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'Skill vs. Chance' Battle Looms in Pennsylvania Poker Case

The seizure of over $11,000 in cash and property connected to the running of Texas Hold'em tournaments by Pennsylvania defense attorney Lawrence Burns is likely to bring the 'skill-vs.-chance' debate over poker to a head in that state's court.

Burns, who practices law in Greensburg, a Pittsburgh suburb, is being investigated for tourneys run since April, including an event at the Seward Volunteer Fire Hall that was raided on August 3rd. Burns, who organized and ran the events, subsequently had his office and Latrobe home searched by state police, with additional items seized under search warrants which remain under seal.

Burns retained his own attorney in the matter and filed court documents seeking the return of the confiscated cash and property. An article on the seizure in the Pittsburgh Tribune-Review quotes Burns as follows: "I like to play Texas Hold'em, and I enjoy holding Texas Hold'em tournaments. I do not believe my activities are illegal. But I was more or less told I will be arrested."

Burns has not been arrested as yet, with the court records in the case show him as being under investigation for violating the state gambling statute, a misdemeanor. Poker is not mentioned in the statute, raising the skill-vs.-chance argument. An additional complicating factor is the non-uniformity of Pennsylvania prosecutors concerning poker. A Pennsylvania State Patrol spokeswoman defended the searches and seizures with a blanket "Texas Hold'em is gambling" statement, while a representative for the state's Attorney General admitted to the varying standards regarding poker. Burns did admit to making a profit from running the events. Investigators are also seeking the identities of the players who participated in Burns' events.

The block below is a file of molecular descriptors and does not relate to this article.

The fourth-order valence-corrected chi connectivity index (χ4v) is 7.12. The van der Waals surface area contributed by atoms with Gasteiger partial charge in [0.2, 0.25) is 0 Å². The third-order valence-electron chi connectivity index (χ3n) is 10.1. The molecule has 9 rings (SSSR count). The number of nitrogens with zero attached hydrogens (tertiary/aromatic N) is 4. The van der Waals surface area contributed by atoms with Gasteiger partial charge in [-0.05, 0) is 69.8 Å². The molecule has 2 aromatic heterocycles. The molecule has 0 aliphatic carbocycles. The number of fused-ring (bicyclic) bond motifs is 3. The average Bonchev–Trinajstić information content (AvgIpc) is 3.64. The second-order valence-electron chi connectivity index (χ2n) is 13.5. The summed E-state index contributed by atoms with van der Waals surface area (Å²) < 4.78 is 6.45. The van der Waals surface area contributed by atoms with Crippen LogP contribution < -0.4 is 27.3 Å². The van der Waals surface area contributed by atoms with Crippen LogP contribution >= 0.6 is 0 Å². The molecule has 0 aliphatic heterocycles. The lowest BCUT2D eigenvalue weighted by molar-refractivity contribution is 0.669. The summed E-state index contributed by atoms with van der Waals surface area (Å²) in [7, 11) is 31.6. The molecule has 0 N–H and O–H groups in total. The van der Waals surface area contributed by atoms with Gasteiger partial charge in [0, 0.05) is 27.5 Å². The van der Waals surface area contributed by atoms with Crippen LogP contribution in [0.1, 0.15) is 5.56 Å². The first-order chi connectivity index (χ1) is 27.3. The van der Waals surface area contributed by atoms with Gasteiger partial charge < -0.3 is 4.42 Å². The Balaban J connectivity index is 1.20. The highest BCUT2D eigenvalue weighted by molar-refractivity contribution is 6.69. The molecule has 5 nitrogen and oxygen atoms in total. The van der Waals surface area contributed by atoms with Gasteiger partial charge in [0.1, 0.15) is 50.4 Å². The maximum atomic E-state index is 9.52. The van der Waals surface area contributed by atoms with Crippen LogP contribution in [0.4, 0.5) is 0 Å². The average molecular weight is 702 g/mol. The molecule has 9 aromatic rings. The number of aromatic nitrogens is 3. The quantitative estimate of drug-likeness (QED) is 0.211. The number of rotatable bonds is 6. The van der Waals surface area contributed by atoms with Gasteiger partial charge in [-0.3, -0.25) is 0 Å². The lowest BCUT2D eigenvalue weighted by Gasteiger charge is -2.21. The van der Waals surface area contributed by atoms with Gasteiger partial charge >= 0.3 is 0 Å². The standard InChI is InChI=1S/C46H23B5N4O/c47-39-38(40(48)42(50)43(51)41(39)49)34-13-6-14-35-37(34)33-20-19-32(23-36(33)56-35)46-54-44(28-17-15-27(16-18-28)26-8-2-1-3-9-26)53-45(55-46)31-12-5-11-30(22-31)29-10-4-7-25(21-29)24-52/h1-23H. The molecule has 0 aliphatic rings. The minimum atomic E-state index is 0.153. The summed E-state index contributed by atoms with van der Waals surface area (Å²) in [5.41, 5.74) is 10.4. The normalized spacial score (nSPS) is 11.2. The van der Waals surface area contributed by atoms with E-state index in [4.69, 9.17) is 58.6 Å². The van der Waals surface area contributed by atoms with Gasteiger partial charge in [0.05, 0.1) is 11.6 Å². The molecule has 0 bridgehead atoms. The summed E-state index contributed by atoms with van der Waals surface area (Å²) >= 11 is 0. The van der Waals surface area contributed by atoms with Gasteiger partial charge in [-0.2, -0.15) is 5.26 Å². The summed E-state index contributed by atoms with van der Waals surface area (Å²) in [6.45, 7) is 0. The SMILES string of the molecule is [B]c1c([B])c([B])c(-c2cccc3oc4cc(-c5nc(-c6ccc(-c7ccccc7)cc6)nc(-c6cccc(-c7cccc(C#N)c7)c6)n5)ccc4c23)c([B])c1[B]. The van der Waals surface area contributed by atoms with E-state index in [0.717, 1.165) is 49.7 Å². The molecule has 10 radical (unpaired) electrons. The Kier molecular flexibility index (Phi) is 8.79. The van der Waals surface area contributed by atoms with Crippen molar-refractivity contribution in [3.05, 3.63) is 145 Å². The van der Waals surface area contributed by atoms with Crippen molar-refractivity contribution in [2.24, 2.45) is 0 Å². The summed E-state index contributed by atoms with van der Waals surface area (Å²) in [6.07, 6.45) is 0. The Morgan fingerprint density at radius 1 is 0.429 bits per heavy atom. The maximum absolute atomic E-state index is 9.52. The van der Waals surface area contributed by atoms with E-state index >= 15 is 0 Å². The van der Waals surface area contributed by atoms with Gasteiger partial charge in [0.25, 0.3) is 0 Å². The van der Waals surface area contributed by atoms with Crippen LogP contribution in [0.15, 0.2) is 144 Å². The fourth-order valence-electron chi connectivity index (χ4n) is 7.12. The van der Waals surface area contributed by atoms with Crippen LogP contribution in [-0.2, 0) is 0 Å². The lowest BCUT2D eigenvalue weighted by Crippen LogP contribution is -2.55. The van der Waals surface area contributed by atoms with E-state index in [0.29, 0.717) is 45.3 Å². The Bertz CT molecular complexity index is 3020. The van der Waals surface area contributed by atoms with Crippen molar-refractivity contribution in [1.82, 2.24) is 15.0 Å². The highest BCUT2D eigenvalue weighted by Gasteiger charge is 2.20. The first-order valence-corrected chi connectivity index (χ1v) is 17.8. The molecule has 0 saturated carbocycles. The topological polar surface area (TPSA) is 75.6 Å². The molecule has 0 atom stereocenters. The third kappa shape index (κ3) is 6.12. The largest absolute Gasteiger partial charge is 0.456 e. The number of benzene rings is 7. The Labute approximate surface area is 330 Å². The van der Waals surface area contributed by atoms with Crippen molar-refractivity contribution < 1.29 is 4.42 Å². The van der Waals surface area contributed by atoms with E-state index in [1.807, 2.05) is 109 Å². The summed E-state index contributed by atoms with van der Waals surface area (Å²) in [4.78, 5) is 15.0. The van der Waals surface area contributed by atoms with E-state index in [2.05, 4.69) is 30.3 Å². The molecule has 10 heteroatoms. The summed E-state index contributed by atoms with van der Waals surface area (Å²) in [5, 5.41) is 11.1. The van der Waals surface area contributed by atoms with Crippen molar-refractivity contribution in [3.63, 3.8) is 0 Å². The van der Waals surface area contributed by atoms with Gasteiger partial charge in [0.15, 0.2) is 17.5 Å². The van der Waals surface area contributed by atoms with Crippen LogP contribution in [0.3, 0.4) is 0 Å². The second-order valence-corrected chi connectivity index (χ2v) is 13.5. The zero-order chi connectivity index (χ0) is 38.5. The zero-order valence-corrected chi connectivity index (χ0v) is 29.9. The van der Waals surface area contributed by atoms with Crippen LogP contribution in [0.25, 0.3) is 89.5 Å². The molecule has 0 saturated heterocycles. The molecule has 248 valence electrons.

Court cases and decrees concerning the skill-vs.-chance nature of poker have been tested in several countries recently. A Russian decree established poker as an official sport, while a recent Danish case also affirmed the skill element of poker. On the flip side, the noted Gutshot case in the UK went against poker as a skill game.

In the U.S., the argument can be approached on both the state and federal levels, with federal case law concerning poker dating back to the celebrated 1986 William E. Baxter Jr. vs. the United States decision, where Billy Baxter won the right to declare his poker winnings as 'earned income' rather than as unearned income, which would have meant a much higher rate of taxation. The original judge in that case, in ruling against the IRS's affirmation that poker was a game of chance, said, "I find the government's argument to be ludicrous. I just wish you had some money and could sit down with Mr. Baxter and play some poker."

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